28 Facts About Arthur Boyd


Arthur Merric Bloomfield Boyd was a leading Australian painter of the middle to late 20th century.


Arthur Boyd was a member of the Antipodeans, a group of Melbourne painters that included Clifton Pugh, David Arthur Boyd, John Brack, Robert Dickerson, John Perceval and Charles Blackman.


Arthur Boyd's wife, Yvonne Arthur Boyd is a painter; as are their children Jamie, Polly, and Lucy.


Arthur Boyd was born at Murrumbeena, Victoria, the son of Doris Arthur Boyd and her husband Merric, both potters and painters.


Arthur Boyd's sisters Lucy and Mary were both artists as well as both of Arthur Boyd's younger brothers; David was a painter, and Guy a sculptor.


Arthur Boyd moved to the inner city where he was influenced by his contact with European refugees.


Arthur Boyd was 20 when conscripted to serve in the militia from 12 May 1941 until 25 March 1944.


Arthur Boyd predominantly served in the Bendigo area as a Cartographer.


Arthur Boyd's paintings are not pretty and carry a pervasive magical and somewhat menacing atmosphere.


Arthur Boyd was affiliated with the Antipodeans, a group of painters founded in 1959 and supported by Australian art historian Bernard Smith, who tried to promote figurative art when abstract painting and sculpture was dominant.


Arthur Boyd produced several series of works, including a collection of fifteen biblical paintings based on the teaching of his mother, Doris.


In 1975, Arthur Boyd donated several thousand works including pastels, sculptures, ceramics, etchings, tapestries, paintings and drawings to the National Gallery of Australia.


At first encounter, Arthur Boyd was a little overwhelmed to paint the area; he found the scenery rugged and wild, vastly different from the landscapes he knew.


Arthur Boyd donated a villa in Tuscany to the Australia Council for an artist-in-residence program in 1982.


Arthur Boyd produced sixteen canvasses for the foyer of the Victorian Arts Centre in the same year.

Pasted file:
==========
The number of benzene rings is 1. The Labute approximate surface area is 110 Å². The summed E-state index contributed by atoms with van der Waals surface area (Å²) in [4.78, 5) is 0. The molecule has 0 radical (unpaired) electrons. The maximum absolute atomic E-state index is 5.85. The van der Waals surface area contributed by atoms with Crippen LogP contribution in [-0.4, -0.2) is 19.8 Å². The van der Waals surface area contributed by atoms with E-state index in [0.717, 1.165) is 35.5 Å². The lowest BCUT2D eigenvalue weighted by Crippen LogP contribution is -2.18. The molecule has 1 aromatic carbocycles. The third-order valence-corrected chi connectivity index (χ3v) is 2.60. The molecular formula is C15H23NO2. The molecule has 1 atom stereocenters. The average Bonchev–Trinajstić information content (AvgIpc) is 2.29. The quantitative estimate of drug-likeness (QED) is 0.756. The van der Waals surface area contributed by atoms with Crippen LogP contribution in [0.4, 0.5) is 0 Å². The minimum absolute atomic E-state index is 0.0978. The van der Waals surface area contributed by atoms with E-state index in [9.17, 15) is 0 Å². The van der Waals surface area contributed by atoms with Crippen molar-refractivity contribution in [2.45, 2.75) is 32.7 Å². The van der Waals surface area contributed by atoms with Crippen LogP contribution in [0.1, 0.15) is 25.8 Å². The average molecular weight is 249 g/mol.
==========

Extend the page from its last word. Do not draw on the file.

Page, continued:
Arthur Boyd again represented Australia at the 1988 Venice Biennale with eight major works; and at the 2000 Venice Biennale.


Arthur Boyd was commissioned to paint Earth and Fire for the cover of the 28 November 1988 Time magazine special issue dealing with environmental conservation in Australia.


In 1997 for the first time Arthur Boyd exhibited together with the six members of his artistic dynasty under one roof; with brothers David and Guy, son Jamie, and nieces Lenore and Tessa Perceval.


The exhibition entitled the Best of Arthur Boyd comprised 80 paintings and 40 bronze sculptures.


Arthur Boyd was survived by his wife Yvonne, their son Jamie, and daughters Polly and Lucy.


Arthur Boyd was a master at manipulating elements to express himself.


Arthur Boyd developed new techniques when he was still a teenager and later changed technique depending on his preferred style, media, location and what he was depicting.


Arthur Boyd applied paint with his fingers and palm because it is quicker, while the body contact directly connected him with the painting.


Arthur Boyd believed this allowed for a greater sense of freedom and pleasure from the act of painting.


Arthur Boyd was appointed an Officer of the Order of the British Empire on 1 January 1970 for services to art.


On 26 January 1979, Arthur Boyd was appointed an Officer of the Order of Australia for service to the visual arts.


In recognition of his service to the visual arts and to the development of Australian artists and crafts people, Arthur Boyd was appointed a Companion of the Order of Australia on 8 June 1992.


Arthur Boyd's subjects were often mythical, realistic, malformed people and monsters, depicting a tragic drama.